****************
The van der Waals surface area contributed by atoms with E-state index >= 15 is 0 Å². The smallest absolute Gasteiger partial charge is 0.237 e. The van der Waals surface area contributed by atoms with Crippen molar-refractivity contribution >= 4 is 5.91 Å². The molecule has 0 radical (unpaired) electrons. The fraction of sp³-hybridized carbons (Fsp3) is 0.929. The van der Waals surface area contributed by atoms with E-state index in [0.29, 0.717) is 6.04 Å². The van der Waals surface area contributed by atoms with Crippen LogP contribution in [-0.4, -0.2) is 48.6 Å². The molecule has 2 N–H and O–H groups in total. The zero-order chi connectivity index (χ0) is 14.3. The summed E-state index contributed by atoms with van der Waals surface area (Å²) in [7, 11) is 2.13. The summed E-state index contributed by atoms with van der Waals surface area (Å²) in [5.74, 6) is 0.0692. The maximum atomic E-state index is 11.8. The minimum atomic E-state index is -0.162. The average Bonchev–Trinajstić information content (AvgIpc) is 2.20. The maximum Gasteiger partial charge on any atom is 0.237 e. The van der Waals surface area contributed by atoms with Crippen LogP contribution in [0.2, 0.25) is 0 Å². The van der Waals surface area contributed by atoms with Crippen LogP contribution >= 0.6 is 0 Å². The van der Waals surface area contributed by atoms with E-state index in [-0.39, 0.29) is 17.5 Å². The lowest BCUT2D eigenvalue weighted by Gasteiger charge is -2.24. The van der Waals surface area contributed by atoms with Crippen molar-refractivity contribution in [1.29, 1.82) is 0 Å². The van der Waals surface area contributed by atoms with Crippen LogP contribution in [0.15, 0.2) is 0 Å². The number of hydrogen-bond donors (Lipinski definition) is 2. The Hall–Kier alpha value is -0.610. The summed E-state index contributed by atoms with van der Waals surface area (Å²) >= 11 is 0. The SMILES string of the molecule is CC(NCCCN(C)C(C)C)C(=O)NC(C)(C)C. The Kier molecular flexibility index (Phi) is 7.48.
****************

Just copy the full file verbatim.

The van der Waals surface area contributed by atoms with E-state index >= 15 is 0 Å². The smallest absolute Gasteiger partial charge is 0.237 e. The van der Waals surface area contributed by atoms with Crippen molar-refractivity contribution >= 4 is 5.91 Å². The molecule has 0 radical (unpaired) electrons. The fraction of sp³-hybridized carbons (Fsp3) is 0.929. The van der Waals surface area contributed by atoms with E-state index in [0.29, 0.717) is 6.04 Å². The van der Waals surface area contributed by atoms with Crippen LogP contribution in [-0.4, -0.2) is 48.6 Å². The molecule has 2 N–H and O–H groups in total. The zero-order chi connectivity index (χ0) is 14.3. The summed E-state index contributed by atoms with van der Waals surface area (Å²) in [7, 11) is 2.13. The summed E-state index contributed by atoms with van der Waals surface area (Å²) in [5.74, 6) is 0.0692. The maximum atomic E-state index is 11.8. The minimum atomic E-state index is -0.162. The average Bonchev–Trinajstić information content (AvgIpc) is 2.20. The maximum Gasteiger partial charge on any atom is 0.237 e. The van der Waals surface area contributed by atoms with Crippen LogP contribution in [0.2, 0.25) is 0 Å². The van der Waals surface area contributed by atoms with Crippen LogP contribution >= 0.6 is 0 Å². The van der Waals surface area contributed by atoms with E-state index in [-0.39, 0.29) is 17.5 Å². The lowest BCUT2D eigenvalue weighted by Gasteiger charge is -2.24. The van der Waals surface area contributed by atoms with Crippen molar-refractivity contribution in [1.29, 1.82) is 0 Å². The van der Waals surface area contributed by atoms with Crippen LogP contribution in [0.15, 0.2) is 0 Å². The number of hydrogen-bond donors (Lipinski definition) is 2. The Hall–Kier alpha value is -0.610. The summed E-state index contributed by atoms with van der Waals surface area (Å²) >= 11 is 0. The SMILES string of the molecule is CC(NCCCN(C)C(C)C)C(=O)NC(C)(C)C. The Kier molecular flexibility index (Phi) is 7.48.